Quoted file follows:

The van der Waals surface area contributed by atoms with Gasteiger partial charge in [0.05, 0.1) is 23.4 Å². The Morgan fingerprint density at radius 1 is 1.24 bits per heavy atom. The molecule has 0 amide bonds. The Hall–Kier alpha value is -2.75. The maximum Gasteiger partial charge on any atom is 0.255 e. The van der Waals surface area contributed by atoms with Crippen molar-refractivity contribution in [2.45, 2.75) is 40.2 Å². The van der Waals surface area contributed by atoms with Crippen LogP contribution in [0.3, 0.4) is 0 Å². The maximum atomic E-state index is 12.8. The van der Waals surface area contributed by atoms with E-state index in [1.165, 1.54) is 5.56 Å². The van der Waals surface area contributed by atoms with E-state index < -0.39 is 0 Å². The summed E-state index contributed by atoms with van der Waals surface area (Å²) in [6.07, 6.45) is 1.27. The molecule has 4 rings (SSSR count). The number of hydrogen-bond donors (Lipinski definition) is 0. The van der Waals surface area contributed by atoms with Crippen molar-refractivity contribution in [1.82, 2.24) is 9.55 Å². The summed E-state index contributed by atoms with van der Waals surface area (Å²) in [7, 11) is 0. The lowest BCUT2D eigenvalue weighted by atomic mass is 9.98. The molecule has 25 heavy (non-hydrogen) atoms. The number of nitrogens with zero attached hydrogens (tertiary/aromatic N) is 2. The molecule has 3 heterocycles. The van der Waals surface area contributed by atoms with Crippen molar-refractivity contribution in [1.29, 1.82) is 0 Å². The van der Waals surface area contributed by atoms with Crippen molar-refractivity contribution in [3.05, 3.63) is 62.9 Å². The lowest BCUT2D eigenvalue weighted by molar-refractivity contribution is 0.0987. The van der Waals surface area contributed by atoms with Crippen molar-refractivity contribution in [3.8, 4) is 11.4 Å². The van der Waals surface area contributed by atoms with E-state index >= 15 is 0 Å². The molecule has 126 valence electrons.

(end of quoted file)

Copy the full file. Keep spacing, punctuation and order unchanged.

The van der Waals surface area contributed by atoms with Gasteiger partial charge in [0.05, 0.1) is 23.4 Å². The Morgan fingerprint density at radius 1 is 1.24 bits per heavy atom. The molecule has 0 amide bonds. The Hall–Kier alpha value is -2.75. The maximum Gasteiger partial charge on any atom is 0.255 e. The van der Waals surface area contributed by atoms with Crippen molar-refractivity contribution in [2.45, 2.75) is 40.2 Å². The van der Waals surface area contributed by atoms with Crippen LogP contribution in [0.3, 0.4) is 0 Å². The maximum atomic E-state index is 12.8. The van der Waals surface area contributed by atoms with E-state index in [1.165, 1.54) is 5.56 Å². The van der Waals surface area contributed by atoms with E-state index < -0.39 is 0 Å². The summed E-state index contributed by atoms with van der Waals surface area (Å²) in [6.07, 6.45) is 1.27. The molecule has 4 rings (SSSR count). The number of hydrogen-bond donors (Lipinski definition) is 0. The van der Waals surface area contributed by atoms with Crippen molar-refractivity contribution in [1.82, 2.24) is 9.55 Å². The summed E-state index contributed by atoms with van der Waals surface area (Å²) in [7, 11) is 0. The lowest BCUT2D eigenvalue weighted by atomic mass is 9.98. The molecule has 25 heavy (non-hydrogen) atoms. The number of nitrogens with zero attached hydrogens (tertiary/aromatic N) is 2. The molecule has 3 heterocycles. The van der Waals surface area contributed by atoms with Crippen molar-refractivity contribution in [1.29, 1.82) is 0 Å². The van der Waals surface area contributed by atoms with Crippen molar-refractivity contribution in [3.05, 3.63) is 62.9 Å². The lowest BCUT2D eigenvalue weighted by molar-refractivity contribution is 0.0987. The van der Waals surface area contributed by atoms with Crippen molar-refractivity contribution in [3.8, 4) is 11.4 Å². The van der Waals surface area contributed by atoms with E-state index >= 15 is 0 Å². The molecule has 126 valence electrons.